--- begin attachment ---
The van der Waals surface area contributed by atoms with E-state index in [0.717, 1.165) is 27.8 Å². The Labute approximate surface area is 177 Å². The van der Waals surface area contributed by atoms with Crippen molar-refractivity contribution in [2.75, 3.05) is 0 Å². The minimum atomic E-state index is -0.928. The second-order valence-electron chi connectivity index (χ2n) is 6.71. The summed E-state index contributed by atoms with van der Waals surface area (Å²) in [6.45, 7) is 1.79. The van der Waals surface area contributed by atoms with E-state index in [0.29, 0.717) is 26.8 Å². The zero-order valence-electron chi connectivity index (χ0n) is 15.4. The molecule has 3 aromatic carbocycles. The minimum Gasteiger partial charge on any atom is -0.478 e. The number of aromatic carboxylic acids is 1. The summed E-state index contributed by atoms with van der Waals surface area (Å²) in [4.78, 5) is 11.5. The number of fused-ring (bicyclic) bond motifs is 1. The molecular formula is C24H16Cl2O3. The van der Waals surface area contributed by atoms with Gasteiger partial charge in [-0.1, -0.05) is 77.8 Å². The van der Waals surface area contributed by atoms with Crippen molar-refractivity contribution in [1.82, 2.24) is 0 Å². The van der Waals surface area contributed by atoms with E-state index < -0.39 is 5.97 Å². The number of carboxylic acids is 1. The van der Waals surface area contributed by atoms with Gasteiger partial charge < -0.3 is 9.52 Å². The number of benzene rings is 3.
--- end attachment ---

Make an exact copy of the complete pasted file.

The van der Waals surface area contributed by atoms with E-state index in [0.717, 1.165) is 27.8 Å². The Labute approximate surface area is 177 Å². The van der Waals surface area contributed by atoms with Crippen molar-refractivity contribution in [2.75, 3.05) is 0 Å². The minimum atomic E-state index is -0.928. The second-order valence-electron chi connectivity index (χ2n) is 6.71. The summed E-state index contributed by atoms with van der Waals surface area (Å²) in [6.45, 7) is 1.79. The van der Waals surface area contributed by atoms with E-state index in [0.29, 0.717) is 26.8 Å². The zero-order valence-electron chi connectivity index (χ0n) is 15.4. The molecule has 3 aromatic carbocycles. The minimum Gasteiger partial charge on any atom is -0.478 e. The number of aromatic carboxylic acids is 1. The summed E-state index contributed by atoms with van der Waals surface area (Å²) in [4.78, 5) is 11.5. The number of fused-ring (bicyclic) bond motifs is 1. The molecular formula is C24H16Cl2O3. The van der Waals surface area contributed by atoms with Gasteiger partial charge in [-0.1, -0.05) is 77.8 Å². The van der Waals surface area contributed by atoms with Crippen molar-refractivity contribution in [1.82, 2.24) is 0 Å². The van der Waals surface area contributed by atoms with E-state index < -0.39 is 5.97 Å². The number of carboxylic acids is 1. The van der Waals surface area contributed by atoms with Gasteiger partial charge < -0.3 is 9.52 Å². The number of benzene rings is 3.